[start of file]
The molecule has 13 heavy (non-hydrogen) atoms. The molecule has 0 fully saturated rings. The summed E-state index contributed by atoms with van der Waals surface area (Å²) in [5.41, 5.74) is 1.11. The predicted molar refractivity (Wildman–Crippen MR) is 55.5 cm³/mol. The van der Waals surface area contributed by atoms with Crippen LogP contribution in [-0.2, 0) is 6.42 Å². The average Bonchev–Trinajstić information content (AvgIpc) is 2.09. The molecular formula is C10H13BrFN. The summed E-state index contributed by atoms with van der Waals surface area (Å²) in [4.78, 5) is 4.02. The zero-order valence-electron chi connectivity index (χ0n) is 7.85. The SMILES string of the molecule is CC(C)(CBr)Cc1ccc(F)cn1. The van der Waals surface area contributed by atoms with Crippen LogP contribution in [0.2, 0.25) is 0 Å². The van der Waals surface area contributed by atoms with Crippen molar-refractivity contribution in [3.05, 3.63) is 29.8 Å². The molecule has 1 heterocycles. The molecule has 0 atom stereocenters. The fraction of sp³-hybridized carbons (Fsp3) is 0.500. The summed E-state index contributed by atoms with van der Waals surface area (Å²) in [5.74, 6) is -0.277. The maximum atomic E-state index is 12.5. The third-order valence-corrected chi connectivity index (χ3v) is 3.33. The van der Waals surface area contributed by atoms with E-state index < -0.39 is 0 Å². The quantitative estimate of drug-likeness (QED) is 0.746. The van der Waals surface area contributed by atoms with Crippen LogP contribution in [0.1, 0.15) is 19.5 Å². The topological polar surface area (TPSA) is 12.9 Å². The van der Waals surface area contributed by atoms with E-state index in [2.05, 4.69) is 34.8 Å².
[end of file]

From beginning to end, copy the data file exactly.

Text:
The molecule has 13 heavy (non-hydrogen) atoms. The molecule has 0 fully saturated rings. The summed E-state index contributed by atoms with van der Waals surface area (Å²) in [5.41, 5.74) is 1.11. The predicted molar refractivity (Wildman–Crippen MR) is 55.5 cm³/mol. The van der Waals surface area contributed by atoms with Crippen LogP contribution in [-0.2, 0) is 6.42 Å². The average Bonchev–Trinajstić information content (AvgIpc) is 2.09. The molecular formula is C10H13BrFN. The summed E-state index contributed by atoms with van der Waals surface area (Å²) in [4.78, 5) is 4.02. The zero-order valence-electron chi connectivity index (χ0n) is 7.85. The SMILES string of the molecule is CC(C)(CBr)Cc1ccc(F)cn1. The van der Waals surface area contributed by atoms with Crippen LogP contribution in [0.2, 0.25) is 0 Å². The van der Waals surface area contributed by atoms with Crippen molar-refractivity contribution in [3.05, 3.63) is 29.8 Å². The molecule has 1 heterocycles. The molecule has 0 atom stereocenters. The fraction of sp³-hybridized carbons (Fsp3) is 0.500. The summed E-state index contributed by atoms with van der Waals surface area (Å²) in [5.74, 6) is -0.277. The maximum atomic E-state index is 12.5. The third-order valence-corrected chi connectivity index (χ3v) is 3.33. The van der Waals surface area contributed by atoms with E-state index < -0.39 is 0 Å². The quantitative estimate of drug-likeness (QED) is 0.746. The van der Waals surface area contributed by atoms with Crippen LogP contribution in [0.1, 0.15) is 19.5 Å². The topological polar surface area (TPSA) is 12.9 Å². The van der Waals surface area contributed by atoms with E-state index in [2.05, 4.69) is 34.8 Å².